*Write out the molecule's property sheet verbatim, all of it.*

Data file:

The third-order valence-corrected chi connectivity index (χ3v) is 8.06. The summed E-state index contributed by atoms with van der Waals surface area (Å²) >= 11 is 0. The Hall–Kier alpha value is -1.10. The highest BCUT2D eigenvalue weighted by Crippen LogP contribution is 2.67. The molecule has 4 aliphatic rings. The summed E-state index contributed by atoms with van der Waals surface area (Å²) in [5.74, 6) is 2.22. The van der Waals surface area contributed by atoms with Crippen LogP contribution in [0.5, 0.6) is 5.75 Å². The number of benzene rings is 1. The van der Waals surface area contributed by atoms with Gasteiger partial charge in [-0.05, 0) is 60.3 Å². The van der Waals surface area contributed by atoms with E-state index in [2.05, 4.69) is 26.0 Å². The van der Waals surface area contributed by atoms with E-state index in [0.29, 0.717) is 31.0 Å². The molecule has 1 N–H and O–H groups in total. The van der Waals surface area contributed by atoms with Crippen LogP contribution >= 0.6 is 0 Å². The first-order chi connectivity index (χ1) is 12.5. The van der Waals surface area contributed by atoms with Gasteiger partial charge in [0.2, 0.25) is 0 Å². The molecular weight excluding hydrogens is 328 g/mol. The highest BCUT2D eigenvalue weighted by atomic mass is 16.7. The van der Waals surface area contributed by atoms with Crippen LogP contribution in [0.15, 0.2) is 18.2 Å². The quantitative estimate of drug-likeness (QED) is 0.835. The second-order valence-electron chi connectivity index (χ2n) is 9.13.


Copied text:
The third-order valence-corrected chi connectivity index (χ3v) is 8.06. The summed E-state index contributed by atoms with van der Waals surface area (Å²) >= 11 is 0. The Hall–Kier alpha value is -1.10. The highest BCUT2D eigenvalue weighted by Crippen LogP contribution is 2.67. The molecule has 4 aliphatic rings. The summed E-state index contributed by atoms with van der Waals surface area (Å²) in [5.74, 6) is 2.22. The van der Waals surface area contributed by atoms with Crippen LogP contribution in [0.5, 0.6) is 5.75 Å². The number of benzene rings is 1. The van der Waals surface area contributed by atoms with Gasteiger partial charge in [-0.05, 0) is 60.3 Å². The van der Waals surface area contributed by atoms with E-state index in [2.05, 4.69) is 26.0 Å². The van der Waals surface area contributed by atoms with E-state index in [0.29, 0.717) is 31.0 Å². The molecule has 1 N–H and O–H groups in total. The van der Waals surface area contributed by atoms with Crippen LogP contribution >= 0.6 is 0 Å². The first-order chi connectivity index (χ1) is 12.5. The van der Waals surface area contributed by atoms with Gasteiger partial charge in [0.2, 0.25) is 0 Å². The molecular weight excluding hydrogens is 328 g/mol. The highest BCUT2D eigenvalue weighted by atomic mass is 16.7. The van der Waals surface area contributed by atoms with Crippen LogP contribution in [0.15, 0.2) is 18.2 Å². The quantitative estimate of drug-likeness (QED) is 0.835. The second-order valence-electron chi connectivity index (χ2n) is 9.13.